And we know that in all things God works for the good of those who love him, who have been called according to his purpose.
– Romans 8:28
Paul does not say that all things are good, but that God works for the good in all things. And what is the good? To conform us to the image of His Son—to help us become more like Christ. “All things” include the good, the bad, and the ugly. God can use all the experiences of our lives to help us become more like His Son. We cannot predict what God will do, or many times even perceive His work while He is doing it. “Oh, the depth of the riches and wisdom and knowledge of God! How unsearchable are his judgments and how inscrutable his ways! ‘For who has known the mind of the Lord, or who has been his counselor?’” (Romans 11:33-34, ESV). But we can be sure that our God is ever at work for His purpose, and we can trust that He will bring good things out of those experiences.
Sometimes we do get a glimpse of God’s providential purpose. For instance, here at First Church, we have been escorted into the 21st century realm of technology in new ways not even imagined just a few years ago. Due to the pandemic, we needed to get creative about how our congregation could stay connected during the lockdown and their subsequent reluctance to gather in person. Our new normal now includes livestreaming our worship services, developing online teaching resources, utilizing Zoom meetings, and incorporating our new recording and production studio into our spiritual mission. The amazing thing is that, despite the pandemic, we are reaching more people with our ministry than ever before! God has led our church to develop some amazing new ways to do ministry that will impact a greater number of people throughout the years to come.
As we learn to trust God in times of trouble, we are better able to look forward expectantly rather than get weighed down with fear and despair. This is an essential element of the Christian life; otherwise, we are in danger of being overcome with anxiety when we cannot make any sense out of what is happening in our world or our personal lives. We have witnessed racial unrest and political upheaval in our beloved nation and such things can feel threatening to our beliefs and way of life. We can easily succumb to fear regarding our future.
Except for the 9/11 trauma, many of us have had the luxury of a relatively calm and consistent national experience for decades. But there are those who lived through the Great Depression, World War II, and other challenging times our nation has faced and overcome. We know that such struggles are like birth pangs—trials that humanity must go through to move us forward to progress and opportunities. This of course depends on how people choose to respond to these encounters and how we move forward after they are concluded.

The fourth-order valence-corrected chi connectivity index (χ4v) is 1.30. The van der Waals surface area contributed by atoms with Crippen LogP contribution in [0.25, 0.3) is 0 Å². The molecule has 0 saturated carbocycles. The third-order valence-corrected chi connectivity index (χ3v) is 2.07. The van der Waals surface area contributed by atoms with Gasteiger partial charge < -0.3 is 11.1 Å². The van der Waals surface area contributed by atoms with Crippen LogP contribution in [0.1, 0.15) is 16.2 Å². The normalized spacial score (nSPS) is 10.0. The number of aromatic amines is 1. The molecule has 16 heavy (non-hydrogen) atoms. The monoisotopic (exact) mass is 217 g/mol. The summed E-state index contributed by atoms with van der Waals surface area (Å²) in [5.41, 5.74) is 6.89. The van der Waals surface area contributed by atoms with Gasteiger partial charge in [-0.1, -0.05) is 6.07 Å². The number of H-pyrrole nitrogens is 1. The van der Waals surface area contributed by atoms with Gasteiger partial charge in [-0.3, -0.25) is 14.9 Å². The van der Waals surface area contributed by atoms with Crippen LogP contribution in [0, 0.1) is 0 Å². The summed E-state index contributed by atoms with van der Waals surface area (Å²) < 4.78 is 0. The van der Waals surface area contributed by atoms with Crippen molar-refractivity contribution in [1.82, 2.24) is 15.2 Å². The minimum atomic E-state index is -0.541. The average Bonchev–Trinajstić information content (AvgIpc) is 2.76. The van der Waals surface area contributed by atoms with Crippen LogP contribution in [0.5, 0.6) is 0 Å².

We must always ask ourselves: Do we allow the diﬃculties before us to defeat us, or do we rise to the occasion, meet the challenge, learn from the experience, and be the better for it? Why would we assume a defeatist attitude when we have such a great God whom we worship? The Gospel tells us that Jesus has already won the victory and all authority in heaven and on earth has been given to Him. God requires us to live in faith, using the resources He has given to us. This requires a renewing of our minds as well as our hearts without sacrificing our fundamental, God-given principles. As President Abraham Lincoln said during an annual address to Congress at the time of the American Civil War:
The dogmas of the quiet past are inadequate to the stormy present. The occasion is piled high with diﬃculty, and we must rise—with the occasion. As our case is new, so we must think anew and act anew. We must disenthrall ourselves, and then we shall save our country. (December 1, 1862, Washington, D.C.)
Not all things are good. It is our God who is good. And He will lead us to wherever He needs us to go, for His glory and His purpose. “Many, LORD my God, are the wonders you have done, the things you planned for us. None can compare with you; were I to speak and tell of your deeds, they would be too many to declare” (Psalm 40:5).
by Pastor Steven Grant